Have you taken the time this summer to read a good book or two or ten? Reading is good for the intellect and the soul, you know.
I’ve made time for myself to do this again for the past two summers. Today I finished Michael Phillips’ The Legacy. The third book in a trilogy series: Secrets of The Shetlands. I’ve had the pleasure to read and review all of them now. The mood today was just right for this ending to a very involved and well thought out set of books. Spanning decades and countries, family legacies and my favorite- the generations of Shetland Reef, a small Scottish Island, The Legacy is rich with history and the native customs, culture, as well as the terrain, flora and fauna of the Islands.
Mr. Phillips takes you to Scotland, invites you to real tea and oatcakes and helps you begin to see and smell the misty air filled with the smoke of peat moss fires coming from the village. I enjoyed the walks among the sheep and wet moors along the cliffs, smelling the salt air as I read.
Today was still a far cry from the cool Shetlands here in my desert dwelling, where I have sweated through triple digit heat for longer than I care to. However, we did have clouds and a tiny (read tiny literally) bit of rain on our parched valley.
I spent the afternoon in front of an open window, with a cup of strong tea and savored not only the sparse rain and the cleansing scent that brings, but the last chapters of a novel I have become immersed in. The Legacy, coming after The Inheritance and The Cottage, answered all the questions and tied up all the loose ends that the other two novels wove throughout, keeping me curious and guessing and most of all- hooked. I dearly wanted answers and the ending didn’t disappoint. It gave me the satisfying ending I had hoped for.
It’s a long read, and it’s a good one. I recommend all three books to you as an escape to a rugged Island where everyone knows everyone else and their business. Or so they think. Travel to New York, for big city business, and Pennsylvania where you will stay with friendly Quakers. There will be a few rough people, and you may not like everyone, but you will meet some extraordinary people too, and come away with light in your heart toward fatherhood and The Fatherhood of God, and everything that means. You’ll respect family ties, even if you don’t always appreciate the ones you’re bound to in your family of origin. You’ll have a good bit of adventure and you’ll appreciate the natural sciences along with some of the characters you will come to know.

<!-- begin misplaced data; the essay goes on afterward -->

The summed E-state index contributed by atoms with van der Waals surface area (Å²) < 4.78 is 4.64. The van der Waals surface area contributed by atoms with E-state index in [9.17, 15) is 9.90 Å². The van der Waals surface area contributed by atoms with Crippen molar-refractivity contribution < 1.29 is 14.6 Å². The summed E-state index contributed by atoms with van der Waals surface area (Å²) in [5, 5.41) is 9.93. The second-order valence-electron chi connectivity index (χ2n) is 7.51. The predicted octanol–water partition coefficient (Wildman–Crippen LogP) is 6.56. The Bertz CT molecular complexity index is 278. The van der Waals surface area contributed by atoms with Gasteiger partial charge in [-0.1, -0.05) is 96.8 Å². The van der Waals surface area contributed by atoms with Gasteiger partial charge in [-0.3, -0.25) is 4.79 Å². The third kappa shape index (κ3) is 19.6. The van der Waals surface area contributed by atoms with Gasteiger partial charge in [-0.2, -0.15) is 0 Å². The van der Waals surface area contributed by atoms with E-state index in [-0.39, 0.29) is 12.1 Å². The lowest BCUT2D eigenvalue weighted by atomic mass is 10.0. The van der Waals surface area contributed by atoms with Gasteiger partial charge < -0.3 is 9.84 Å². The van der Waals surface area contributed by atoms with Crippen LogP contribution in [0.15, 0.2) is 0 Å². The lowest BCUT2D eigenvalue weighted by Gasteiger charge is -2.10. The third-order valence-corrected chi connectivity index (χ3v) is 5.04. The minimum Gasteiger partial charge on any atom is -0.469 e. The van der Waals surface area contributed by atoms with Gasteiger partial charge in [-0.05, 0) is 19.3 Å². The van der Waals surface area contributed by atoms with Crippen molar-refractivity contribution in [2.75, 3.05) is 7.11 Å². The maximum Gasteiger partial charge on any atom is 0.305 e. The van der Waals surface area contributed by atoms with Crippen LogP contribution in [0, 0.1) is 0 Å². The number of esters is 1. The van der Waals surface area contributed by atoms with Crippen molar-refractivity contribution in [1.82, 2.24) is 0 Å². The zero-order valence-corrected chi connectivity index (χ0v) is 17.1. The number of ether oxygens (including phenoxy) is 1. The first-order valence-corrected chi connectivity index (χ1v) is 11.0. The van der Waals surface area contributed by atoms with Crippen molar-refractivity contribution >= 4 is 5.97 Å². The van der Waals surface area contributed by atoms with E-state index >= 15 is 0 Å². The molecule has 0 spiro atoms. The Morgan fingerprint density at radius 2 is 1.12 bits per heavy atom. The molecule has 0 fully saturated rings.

You will meet Winston Churchill in the pages during the war years and help the war effort with the very wise and dignified laird of Shetland Reef during that time period. I won’t give away anymore, but I wanted you to get a taste for this romantic novel that spans many generations and leads us quietly home. Thank you Mr. Phillips.
*I received this book for free from Baker Publishing in exchange for an unbiased written review
The Dramatic Conclusion to the Secrets of the Shetlands
Loni Ford’s unexpected inheritance of substantial real estate–not to mention a title–in the Shetland Islands has caused more than a stir in the quiet fishing hamlet of Whales Reef. How can life ever be the same with an outsider–and a woman at that–playing such a pivotal role in the life of this traditional community? But it isn’t just the locals who have deep misgivings about the current situation. Loni herself never imagined this in her wildest dreams and wonders whether she’s cut out for it.
Loni would hardly let herself acknowledge that she’s falling in love–with Whales Reef, with its hardy people, and with local chieftain David Tulloch, whose inheritance she has usurped, at least in the eyes of some. Or has she merely been seduced by the simple, peaceful way of life that exists here?
Yet life in Whales Reef is rarely without drama. Deep rifts exist between certain lifelong neighbors, and when a dead body is discovered, suspicion is cast in the direction of the Tulloch family. How Loni and David face up to this challenge will profoundly shape their relationship, as well as the future of the island.